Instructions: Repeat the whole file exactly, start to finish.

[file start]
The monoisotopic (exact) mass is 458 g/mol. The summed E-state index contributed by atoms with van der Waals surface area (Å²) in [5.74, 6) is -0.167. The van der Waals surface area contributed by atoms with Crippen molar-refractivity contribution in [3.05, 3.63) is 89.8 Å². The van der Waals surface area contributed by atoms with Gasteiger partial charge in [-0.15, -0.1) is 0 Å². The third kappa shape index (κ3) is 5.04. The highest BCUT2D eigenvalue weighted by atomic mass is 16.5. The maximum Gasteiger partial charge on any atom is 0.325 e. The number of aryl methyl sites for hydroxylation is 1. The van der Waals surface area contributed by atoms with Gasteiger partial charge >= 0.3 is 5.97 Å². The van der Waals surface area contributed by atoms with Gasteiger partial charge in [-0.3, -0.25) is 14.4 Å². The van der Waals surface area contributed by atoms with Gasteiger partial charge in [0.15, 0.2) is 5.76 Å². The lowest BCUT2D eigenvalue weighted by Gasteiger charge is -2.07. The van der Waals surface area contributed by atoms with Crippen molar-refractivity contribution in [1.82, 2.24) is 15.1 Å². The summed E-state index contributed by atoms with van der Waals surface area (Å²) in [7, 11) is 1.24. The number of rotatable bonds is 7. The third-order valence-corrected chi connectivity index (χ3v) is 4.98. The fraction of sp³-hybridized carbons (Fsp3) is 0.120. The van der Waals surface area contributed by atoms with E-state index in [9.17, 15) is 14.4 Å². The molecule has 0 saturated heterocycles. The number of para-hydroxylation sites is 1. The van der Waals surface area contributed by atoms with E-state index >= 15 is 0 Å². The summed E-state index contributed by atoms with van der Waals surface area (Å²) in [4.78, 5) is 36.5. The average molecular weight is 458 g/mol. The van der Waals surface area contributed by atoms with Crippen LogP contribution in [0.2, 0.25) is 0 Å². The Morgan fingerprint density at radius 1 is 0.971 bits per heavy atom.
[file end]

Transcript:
The monoisotopic (exact) mass is 458 g/mol. The summed E-state index contributed by atoms with van der Waals surface area (Å²) in [5.74, 6) is -0.167. The van der Waals surface area contributed by atoms with Crippen molar-refractivity contribution in [3.05, 3.63) is 89.8 Å². The van der Waals surface area contributed by atoms with Gasteiger partial charge in [-0.15, -0.1) is 0 Å². The third kappa shape index (κ3) is 5.04. The highest BCUT2D eigenvalue weighted by atomic mass is 16.5. The maximum Gasteiger partial charge on any atom is 0.325 e. The number of aryl methyl sites for hydroxylation is 1. The van der Waals surface area contributed by atoms with Gasteiger partial charge >= 0.3 is 5.97 Å². The van der Waals surface area contributed by atoms with Gasteiger partial charge in [-0.3, -0.25) is 14.4 Å². The van der Waals surface area contributed by atoms with Gasteiger partial charge in [0.15, 0.2) is 5.76 Å². The lowest BCUT2D eigenvalue weighted by Gasteiger charge is -2.07. The van der Waals surface area contributed by atoms with Crippen molar-refractivity contribution in [1.82, 2.24) is 15.1 Å². The summed E-state index contributed by atoms with van der Waals surface area (Å²) in [7, 11) is 1.24. The number of rotatable bonds is 7. The third-order valence-corrected chi connectivity index (χ3v) is 4.98. The fraction of sp³-hybridized carbons (Fsp3) is 0.120. The van der Waals surface area contributed by atoms with E-state index in [9.17, 15) is 14.4 Å². The molecule has 0 saturated heterocycles. The number of para-hydroxylation sites is 1. The van der Waals surface area contributed by atoms with E-state index >= 15 is 0 Å². The summed E-state index contributed by atoms with van der Waals surface area (Å²) in [4.78, 5) is 36.5. The average molecular weight is 458 g/mol. The van der Waals surface area contributed by atoms with Crippen LogP contribution in [0.2, 0.25) is 0 Å². The Morgan fingerprint density at radius 1 is 0.971 bits per heavy atom.